“The science is increasingly clear that glyphosate is damaging wildlife and putting people at serious risk, yet Monsanto continues to aggressively peddle the stuff to farmers and really any customer it can find,” said Kierán Suckling, the Center’s executive director. “It’s hard to fathom the depth of the damage that glyphosate is doing, but its toxic legacy will live on for generations, whether it’s through threatening monarchs with extinction or a heightened risk of cancer for people where it’s spread.”

Earlier this week the Center released an analysis that found more than half of the glyphosate sprayed in California is applied in the state’s eight most impoverished counties, where the populations are predominantly Hispanic or Latino.

“Those sitting in Monsanto’s boardrooms and corporate offices won’t pay the price for this dangerous pesticide. It’s going to be people on the ground where it’s sprayed,” Suckling said. “This kind of callous pursuit of profits is at the core of what’s driving the loss of wildlife and diversity on a massive scale around the globe.”

More than 15,000 people cast their votes in this year’s Rubber Dodo contest. Other official nominees were Volkswagen, Sen. John McCain (R-Ariz.), Exxon and notorious Nevada rancher Cliven Bundy.

Background on the Dodo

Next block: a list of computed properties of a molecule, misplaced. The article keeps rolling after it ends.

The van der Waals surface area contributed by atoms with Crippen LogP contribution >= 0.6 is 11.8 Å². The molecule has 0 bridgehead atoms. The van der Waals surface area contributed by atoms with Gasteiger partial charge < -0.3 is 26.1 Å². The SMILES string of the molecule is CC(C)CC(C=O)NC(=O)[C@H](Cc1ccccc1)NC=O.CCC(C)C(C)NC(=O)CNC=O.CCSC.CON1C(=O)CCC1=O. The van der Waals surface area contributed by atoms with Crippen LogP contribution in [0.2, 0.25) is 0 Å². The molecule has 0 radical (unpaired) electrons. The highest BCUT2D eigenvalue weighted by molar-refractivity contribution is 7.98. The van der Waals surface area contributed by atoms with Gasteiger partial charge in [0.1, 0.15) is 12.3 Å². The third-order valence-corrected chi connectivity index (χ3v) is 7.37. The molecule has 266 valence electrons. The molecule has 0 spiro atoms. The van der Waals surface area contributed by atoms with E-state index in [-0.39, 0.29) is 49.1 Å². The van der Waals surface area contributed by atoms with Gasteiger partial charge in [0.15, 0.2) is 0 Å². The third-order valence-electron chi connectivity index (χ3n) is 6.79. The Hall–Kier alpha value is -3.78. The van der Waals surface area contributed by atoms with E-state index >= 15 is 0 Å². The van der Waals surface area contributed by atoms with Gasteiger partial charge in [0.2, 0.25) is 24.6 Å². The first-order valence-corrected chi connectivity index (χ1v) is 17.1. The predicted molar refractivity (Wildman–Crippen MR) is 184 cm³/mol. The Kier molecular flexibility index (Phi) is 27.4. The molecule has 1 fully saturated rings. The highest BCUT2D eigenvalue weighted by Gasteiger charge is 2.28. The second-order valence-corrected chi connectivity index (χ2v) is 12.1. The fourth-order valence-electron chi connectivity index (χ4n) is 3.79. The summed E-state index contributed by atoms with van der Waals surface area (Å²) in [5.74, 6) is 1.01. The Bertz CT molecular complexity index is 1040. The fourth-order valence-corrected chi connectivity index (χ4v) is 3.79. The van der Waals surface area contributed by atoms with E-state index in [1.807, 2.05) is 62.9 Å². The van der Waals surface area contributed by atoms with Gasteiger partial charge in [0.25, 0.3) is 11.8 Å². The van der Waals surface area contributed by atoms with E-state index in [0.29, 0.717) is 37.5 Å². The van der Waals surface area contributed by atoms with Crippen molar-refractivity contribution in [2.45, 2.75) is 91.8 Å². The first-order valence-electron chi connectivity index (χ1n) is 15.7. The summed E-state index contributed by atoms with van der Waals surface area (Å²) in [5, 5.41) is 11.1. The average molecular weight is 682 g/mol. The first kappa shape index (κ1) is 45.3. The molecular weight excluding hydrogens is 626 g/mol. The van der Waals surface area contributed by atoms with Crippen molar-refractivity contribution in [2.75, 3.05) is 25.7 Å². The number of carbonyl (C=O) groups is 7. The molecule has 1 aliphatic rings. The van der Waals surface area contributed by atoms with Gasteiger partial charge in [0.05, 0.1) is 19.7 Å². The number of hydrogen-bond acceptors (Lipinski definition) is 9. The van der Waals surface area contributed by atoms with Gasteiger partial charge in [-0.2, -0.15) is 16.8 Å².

In 1598 Dutch sailors landing on the Indian Ocean island of Mauritius discovered a flightless, 3-foot-tall, extraordinarily friendly bird. Its original scientific name was Didus ineptus. (Contemporary scientists use the less defamatory Raphus cucullatus.) To the rest of the world, it’s the dodo — possibly the most famous extinct species on Earth after the dinosaurs. It evolved over millions of years with no natural predators and eventually lost the ability to fly, becoming a land-based consumer of fruits, nuts and berries. Having never known predators, it showed no fear of humans or the menagerie of animals accompanying them to Mauritius.

Its trusting nature led to its rapid extinction. By 1681 the dodo had vanished, hunted and outcompeted by humans, dogs, cats, rats, macaques and pigs. Humans logged its forest cover while pigs uprooted and ate much of the understory vegetation.

The origin of the name dodo is unclear. It likely came from the Dutch word dodoor, meaning “sluggard,” the Portuguese word doudo, meaning “fool” or “crazy,” or the Dutch word dodaars meaning “plump-arse” (that nation’s name for the little grebe).

The dodo’s reputation as a foolish, ungainly bird derives in part from its friendly naiveté and the very plump captives that were taken on tour across Europe. The animal’s reputation was cemented with the 1865 publication of Lewis Carroll’s Alice's Adventures in Wonderland.

Based on skeleton reconstructions and the discovery of early drawings, scientists now believe that the dodo was a much sleeker animal than commonly portrayed. The rotund European exhibitions were likely produced by overfeeding captive birds.

The Center for Biological Diversity is a national, nonprofit conservation organization with more than 900,000 members and online activists dedicated to the protection of endangered species and wild places.